One of the most powerful traditions of the Jewish fascination with language is that of the Name. Indeed, the Jewish mystical tradition would seem a two millennia long meditation on the nature of name in relation to object, and how name mediates between subject and object. Even within the tide of the 20th century’s linguistic turn, the aspect most notable in – the almost entirely secular - Jewish philosophers is that of the personal name, here given pivotal importance in the articulation of human relationships and dialogue.
The Name of God in Jewish Thought examines the texts of Judaism pertaining to the Name of God, offering a philosophical analysis of these as a means of understanding the metaphysical role of the name generally, in terms of its relationship with identity. The book begins with the formation of rabbinic Judaism in Late Antiquity, travelling through the development of the motif into the Medieval Kabbalah, where the Name reaches its grandest and most systematic statement – and the one which has most helped to form the ideas of Jewish philosophers in the 20th and 21st Century. This investigation will highlight certain metaphysical ideas which have developed within Judaism from the Biblical sources, and which present a direct challenge to the paradigms of western philosophy. Thus a grander subtext is a criticism of the Greek metaphysics of being which the west has inherited, and which Jewish philosophers often subject to challenges of varying subtlety; it is these philosophers who often place a peculiar emphasis on the personal name, and this emphasis depends on the historical influence of the Jewish metaphysical tradition of the Name of God.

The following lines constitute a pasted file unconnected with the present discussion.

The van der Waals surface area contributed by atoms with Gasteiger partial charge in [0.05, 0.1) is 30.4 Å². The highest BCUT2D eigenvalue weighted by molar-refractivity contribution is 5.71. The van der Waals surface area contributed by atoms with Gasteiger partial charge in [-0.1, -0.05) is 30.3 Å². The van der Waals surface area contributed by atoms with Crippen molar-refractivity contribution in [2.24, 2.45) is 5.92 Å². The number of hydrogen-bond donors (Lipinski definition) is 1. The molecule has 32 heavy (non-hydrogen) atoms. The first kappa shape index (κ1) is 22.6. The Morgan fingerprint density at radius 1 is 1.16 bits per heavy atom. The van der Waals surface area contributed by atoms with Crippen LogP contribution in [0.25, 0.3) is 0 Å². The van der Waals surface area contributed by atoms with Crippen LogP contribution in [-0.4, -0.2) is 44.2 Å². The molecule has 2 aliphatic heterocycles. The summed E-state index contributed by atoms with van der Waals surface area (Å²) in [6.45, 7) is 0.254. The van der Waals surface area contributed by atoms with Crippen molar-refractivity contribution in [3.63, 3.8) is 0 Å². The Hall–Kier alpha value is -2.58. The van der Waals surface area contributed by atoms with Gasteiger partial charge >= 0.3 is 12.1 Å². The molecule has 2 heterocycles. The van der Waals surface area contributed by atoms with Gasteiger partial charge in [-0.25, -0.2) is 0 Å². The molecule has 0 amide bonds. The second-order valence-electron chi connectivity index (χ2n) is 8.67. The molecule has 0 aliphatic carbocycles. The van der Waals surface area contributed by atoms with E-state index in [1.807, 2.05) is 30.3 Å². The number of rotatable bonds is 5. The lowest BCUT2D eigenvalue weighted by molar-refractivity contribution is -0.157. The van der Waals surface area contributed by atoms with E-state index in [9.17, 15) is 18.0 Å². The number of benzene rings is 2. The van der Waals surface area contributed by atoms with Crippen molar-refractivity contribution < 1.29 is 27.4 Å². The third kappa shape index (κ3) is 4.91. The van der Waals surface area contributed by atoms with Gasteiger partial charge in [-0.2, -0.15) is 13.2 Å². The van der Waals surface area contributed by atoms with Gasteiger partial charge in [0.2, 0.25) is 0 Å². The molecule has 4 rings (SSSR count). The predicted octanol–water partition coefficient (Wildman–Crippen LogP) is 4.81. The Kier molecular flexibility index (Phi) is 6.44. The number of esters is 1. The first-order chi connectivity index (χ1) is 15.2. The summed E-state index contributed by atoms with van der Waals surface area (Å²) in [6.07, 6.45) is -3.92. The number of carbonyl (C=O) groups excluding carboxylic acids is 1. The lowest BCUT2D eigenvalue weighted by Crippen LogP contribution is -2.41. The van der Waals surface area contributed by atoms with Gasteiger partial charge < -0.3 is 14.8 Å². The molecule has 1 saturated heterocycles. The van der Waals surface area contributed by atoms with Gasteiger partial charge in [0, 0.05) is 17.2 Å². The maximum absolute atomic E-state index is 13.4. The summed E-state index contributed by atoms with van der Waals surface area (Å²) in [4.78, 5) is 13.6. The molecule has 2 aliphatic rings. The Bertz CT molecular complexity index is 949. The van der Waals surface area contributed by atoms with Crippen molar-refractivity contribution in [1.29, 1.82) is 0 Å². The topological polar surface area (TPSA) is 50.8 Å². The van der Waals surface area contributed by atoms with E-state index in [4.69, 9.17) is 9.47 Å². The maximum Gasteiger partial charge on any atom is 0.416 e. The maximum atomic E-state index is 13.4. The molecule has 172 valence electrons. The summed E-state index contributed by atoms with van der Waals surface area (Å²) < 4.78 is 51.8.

Providing a comprehensive description of historical aspects of Jewish Name-Theology, this book also offers new ways of thinking about subjectivity and ontology through its original approach to the nature of the name, combining philosophy with text-critical analysis. As such, it is an essent
Table of Contents
Introduction 1. Presence and Speech: Rosenzweig's ontology and the doctrine of Creation via the Name 2. Losing the Name: Derrida's rejection of Logos Theology 3. The Intentional Name: Husserl and the Talmud on phenomenal objects 4. The Seventy Faces of God: Kripke on identity and the Angelic Host 5. The Tree of Names: The Source of logic and emanation in Wittgenstein and Gikatilla 6. Name and Letter: Deconstructing language with Abulafian prophecy and Levinasian othering 7. Redemption in the Name: Walter Benjamin’s Kabbalistic Messianism Conclusion: The Metaphysical Meaning of the Name
Michael T. Miller is a researcher in Jewish mysticism and modern philosophy, with a focus on Jewish thought from the Second Temple period to the medieval Kabbalah. His philosophical interests cover modern Jewish philosophy as well as philosophy of language and metaphysics.